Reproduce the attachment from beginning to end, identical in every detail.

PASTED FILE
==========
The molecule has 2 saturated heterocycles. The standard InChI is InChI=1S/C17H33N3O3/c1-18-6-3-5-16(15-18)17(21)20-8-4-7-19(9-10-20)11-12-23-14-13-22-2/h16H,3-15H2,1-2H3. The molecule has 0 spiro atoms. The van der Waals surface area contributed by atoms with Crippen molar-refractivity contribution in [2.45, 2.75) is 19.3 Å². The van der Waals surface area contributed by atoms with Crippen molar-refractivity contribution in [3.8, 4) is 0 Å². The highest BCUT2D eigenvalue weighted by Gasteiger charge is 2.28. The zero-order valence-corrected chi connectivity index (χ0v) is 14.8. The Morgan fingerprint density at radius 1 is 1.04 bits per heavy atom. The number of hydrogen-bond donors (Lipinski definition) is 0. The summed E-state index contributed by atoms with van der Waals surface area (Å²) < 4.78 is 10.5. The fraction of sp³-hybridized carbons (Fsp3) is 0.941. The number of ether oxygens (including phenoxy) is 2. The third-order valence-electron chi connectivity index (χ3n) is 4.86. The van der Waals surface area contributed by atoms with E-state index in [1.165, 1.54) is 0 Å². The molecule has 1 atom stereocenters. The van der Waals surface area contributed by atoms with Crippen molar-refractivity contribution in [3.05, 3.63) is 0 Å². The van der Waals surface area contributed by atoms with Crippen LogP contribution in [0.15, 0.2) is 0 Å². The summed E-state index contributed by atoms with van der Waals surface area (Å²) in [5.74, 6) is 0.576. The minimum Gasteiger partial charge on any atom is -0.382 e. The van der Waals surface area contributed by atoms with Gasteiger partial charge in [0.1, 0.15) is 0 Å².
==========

The molecule has 2 saturated heterocycles. The standard InChI is InChI=1S/C17H33N3O3/c1-18-6-3-5-16(15-18)17(21)20-8-4-7-19(9-10-20)11-12-23-14-13-22-2/h16H,3-15H2,1-2H3. The molecule has 0 spiro atoms. The van der Waals surface area contributed by atoms with Crippen molar-refractivity contribution in [2.45, 2.75) is 19.3 Å². The van der Waals surface area contributed by atoms with Crippen molar-refractivity contribution in [3.8, 4) is 0 Å². The highest BCUT2D eigenvalue weighted by Gasteiger charge is 2.28. The zero-order valence-corrected chi connectivity index (χ0v) is 14.8. The Morgan fingerprint density at radius 1 is 1.04 bits per heavy atom. The number of hydrogen-bond donors (Lipinski definition) is 0. The summed E-state index contributed by atoms with van der Waals surface area (Å²) < 4.78 is 10.5. The fraction of sp³-hybridized carbons (Fsp3) is 0.941. The number of ether oxygens (including phenoxy) is 2. The third-order valence-electron chi connectivity index (χ3n) is 4.86. The van der Waals surface area contributed by atoms with E-state index in [1.165, 1.54) is 0 Å². The molecule has 1 atom stereocenters. The van der Waals surface area contributed by atoms with Crippen molar-refractivity contribution in [3.05, 3.63) is 0 Å². The van der Waals surface area contributed by atoms with Crippen LogP contribution in [0.15, 0.2) is 0 Å². The summed E-state index contributed by atoms with van der Waals surface area (Å²) in [5.74, 6) is 0.576. The minimum Gasteiger partial charge on any atom is -0.382 e. The van der Waals surface area contributed by atoms with Gasteiger partial charge in [0.1, 0.15) is 0 Å².